The Amazon River is considered to be unique among all the rivers on earth. A large amount of its water covers the adjacent Amazon rainforest. It is impossible to build a bridge over and even raise the sea level in the Caribbean Sea. In this article, we talk about 10 interesting details about the Amazon River. The River is one of the most fascinating areas on Earth because of its distinct species, geologic background, and position as a major freshwater source for the world. It has also had a significant impact on human history.
Here are 10 interesting details about the Amazon River:
1. Previously, the flow of the Amazon River was opposite
The Amazon River used to run in the opposite direction from the way it does today, from 65 to 145 million years ago, towards the Pacific Ocean. There used to be a highland where the present-day mouth of the Amazon River allowed for this westward flow. The Andes Mountains’ ascent towards the west caused the River to change its route.
2. It is the world’s largest river in terms of volume.
The Amazon River has more freshwater than any other river in the world. Approximately 200,000 liters of freshwater are discharged into the ocean per second by the River.
3. The Second-Longest River in the World
At nearly 4,000 miles (6,437.38 km) long, the River is the second-longest river in the world. The Amazon’s impressive length is longer than the 4,132-mile-long Nile River. After the Amazon, the next longest river is the Yangtze River, which is only 85 miles (136.79 km) shorter than the Amazon.
4. The Caribbean Sea’s sea level is impacted.
The Amazon River discharges so much freshwater into the Atlantic Ocean that the Caribbean Sea’s sea level is impacted. Freshwater leaves the Amazon’s mouth and is absorbed by the Caribbean Current, which transports it to the Caribbean islands.
5. The Amazon River Dolphin calls it home
One of only four “genuine” river dolphin species is the River Dolphin (Inia geoffrensis), also referred to as the pink river dolphin or boto. Unlike their ocean-dwelling siblings, river dolphins only live in freshwater habitats. The River Dolphin is thought to have evolved some 18 million years ago, according to a fossilized dolphin that was found in Peru’s Pisco Basin.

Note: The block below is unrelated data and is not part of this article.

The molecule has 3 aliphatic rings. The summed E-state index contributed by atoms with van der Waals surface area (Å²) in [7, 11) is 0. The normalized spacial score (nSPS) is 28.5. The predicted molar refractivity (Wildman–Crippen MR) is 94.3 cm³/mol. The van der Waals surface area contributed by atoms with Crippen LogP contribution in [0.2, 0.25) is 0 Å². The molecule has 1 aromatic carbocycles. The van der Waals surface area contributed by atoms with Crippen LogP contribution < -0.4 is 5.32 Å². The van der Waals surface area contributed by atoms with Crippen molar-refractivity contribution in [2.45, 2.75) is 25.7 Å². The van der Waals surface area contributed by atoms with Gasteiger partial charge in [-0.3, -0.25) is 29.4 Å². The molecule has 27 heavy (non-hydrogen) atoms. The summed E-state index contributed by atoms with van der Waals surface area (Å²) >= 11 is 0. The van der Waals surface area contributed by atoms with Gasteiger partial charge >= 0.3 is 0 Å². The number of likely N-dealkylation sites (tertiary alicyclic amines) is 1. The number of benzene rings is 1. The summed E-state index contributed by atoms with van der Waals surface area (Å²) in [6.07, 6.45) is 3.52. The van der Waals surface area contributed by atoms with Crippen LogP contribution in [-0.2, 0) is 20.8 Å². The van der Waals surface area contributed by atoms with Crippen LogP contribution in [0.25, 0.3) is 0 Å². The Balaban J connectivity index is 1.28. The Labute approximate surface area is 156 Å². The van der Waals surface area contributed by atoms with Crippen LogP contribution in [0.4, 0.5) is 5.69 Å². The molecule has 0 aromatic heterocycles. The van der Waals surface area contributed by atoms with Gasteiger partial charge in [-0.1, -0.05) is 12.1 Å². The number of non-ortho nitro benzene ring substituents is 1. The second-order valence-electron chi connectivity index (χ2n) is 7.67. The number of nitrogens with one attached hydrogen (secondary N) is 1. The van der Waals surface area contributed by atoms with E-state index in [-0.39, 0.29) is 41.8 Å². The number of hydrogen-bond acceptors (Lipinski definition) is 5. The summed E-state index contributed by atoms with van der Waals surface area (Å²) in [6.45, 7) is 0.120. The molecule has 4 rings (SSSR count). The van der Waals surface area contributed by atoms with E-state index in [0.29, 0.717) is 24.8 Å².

6. There Is Also a Dorado Catfish Here
One of the six “Goliath” catfish species that can be found in the Amazon River is the dorado catfish (Brachyplatystome rousseauxii). The Goliath catfishes, like the capaz and mota catfishes, are significant commercial species, with the dorado catfish possibly being the most significant of all the catfish found in the Amazon. The dorado catfish can reach lengths of over six feet and travels 7,200 miles (11,587.28 km) during the course of its life cycle.
7. The Name Is Inspired by a Greek Myth
Greek mythology describes the “Amazons” as a band of nomadic female warriors that traveled the Black Sea. The Scythians, an ethnic group well known for their proficiency in horseback riding and archery, were the inspiration for the partly mythical story of the Amazons. Despite not being an all-female society as the Greek myth indicates, women took part in both battle and hunting in Scythian society alongside men. It is believed that de Orellana gave the river the name “the Amazon” based on this story.
8. It Has More Than 100 Dams.
According to 2018 research, there are currently 142 dams in the Andean headwaters of the River, and another 160 are planned. Although the dams harm the River system’s ecology, they produce electricity through hydropower.
- It Passes Through Four Different Nations
The Amazon River flows through Brazil, Columbia, Peru, Venezuela, and other countries. Brazil controls a sizable portion of the River. Bolivian, Columbian, Ecuadorian, Peruvian, and Venezuelan rain also makes a substantial contribution to the freshwater supply of the Amazon River.
10. It’s the final destination of 40% of South America’s water.
Because the River receives around 40% of the water from all of South America, its height increases significantly during the rainy season. The Amazon River’s watershed acts as a wide-ranging catch-all for precipitation from miles around, including the Andes Mountains and the Amazon Rainforest.